Portrait of a Bahamian
Armand Pfister (1802-1857) contributed to the intellectual life of the city in its antebellum heyday. Born in Nassau, New Providence Island, Bahamas, he immigrated with his parents to Pennsylvania in 1814. Four years later, the family moved to Marengo County with the French Olive and Vine Colony.
There, Pfister’s father ran the Demopolis Hotel. On attaining his majority, young Pfister relocated to Mobile, serving as bookkeeper in a mercantile house from 1823 to 1826. He moved again, this time to Tuscaloosa, which he left in 1847 when Montgomery became Alabama’s capital. He did not move again until his death. Although he died in Montgomery, he is buried in Mobile.
In his first year in Montgomery, Pfister joined with a group of like-minded men to form the local chapter of the Sons of Temperance. This organization was one of many founded to combat the evils of excessive alcohol consumption then threatening the nation’s moral fiber. The Sons of Temperance, whose members took a pledge of abstinence, became Alabama’s most powerful antebellum temperance society.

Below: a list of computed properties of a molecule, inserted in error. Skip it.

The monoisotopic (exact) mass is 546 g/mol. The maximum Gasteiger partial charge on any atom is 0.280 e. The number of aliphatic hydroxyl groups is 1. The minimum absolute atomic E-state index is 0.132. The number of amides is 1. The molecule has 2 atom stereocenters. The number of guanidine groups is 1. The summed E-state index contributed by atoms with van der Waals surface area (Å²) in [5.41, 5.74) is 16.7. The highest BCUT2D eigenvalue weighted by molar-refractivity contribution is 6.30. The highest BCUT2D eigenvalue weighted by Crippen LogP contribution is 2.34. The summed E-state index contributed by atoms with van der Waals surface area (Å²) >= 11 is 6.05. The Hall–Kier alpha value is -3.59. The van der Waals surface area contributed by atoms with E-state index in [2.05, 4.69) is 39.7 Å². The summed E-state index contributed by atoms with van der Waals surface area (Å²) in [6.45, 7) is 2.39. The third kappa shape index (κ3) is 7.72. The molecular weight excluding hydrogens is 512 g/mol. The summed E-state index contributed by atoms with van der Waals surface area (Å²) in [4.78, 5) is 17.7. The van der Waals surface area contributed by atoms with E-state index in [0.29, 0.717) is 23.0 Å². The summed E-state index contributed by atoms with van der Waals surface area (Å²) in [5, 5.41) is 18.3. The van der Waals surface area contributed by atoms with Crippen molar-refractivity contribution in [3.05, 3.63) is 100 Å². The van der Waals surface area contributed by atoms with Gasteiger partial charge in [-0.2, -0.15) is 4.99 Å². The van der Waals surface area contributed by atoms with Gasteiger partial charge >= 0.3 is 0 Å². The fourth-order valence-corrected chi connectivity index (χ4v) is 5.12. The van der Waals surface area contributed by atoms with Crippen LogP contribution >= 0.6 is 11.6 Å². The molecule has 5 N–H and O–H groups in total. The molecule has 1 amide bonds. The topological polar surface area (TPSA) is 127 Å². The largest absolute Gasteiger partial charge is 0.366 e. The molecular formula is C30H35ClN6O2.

Nevertheless, they were defeated in their 1855 campaign to have the state adopt anti-drinking laws. (The significant increase in drinking associated with the Civil War, followed by massive immigration from “drinking cultures,” delayed national prohibition until 1919.)history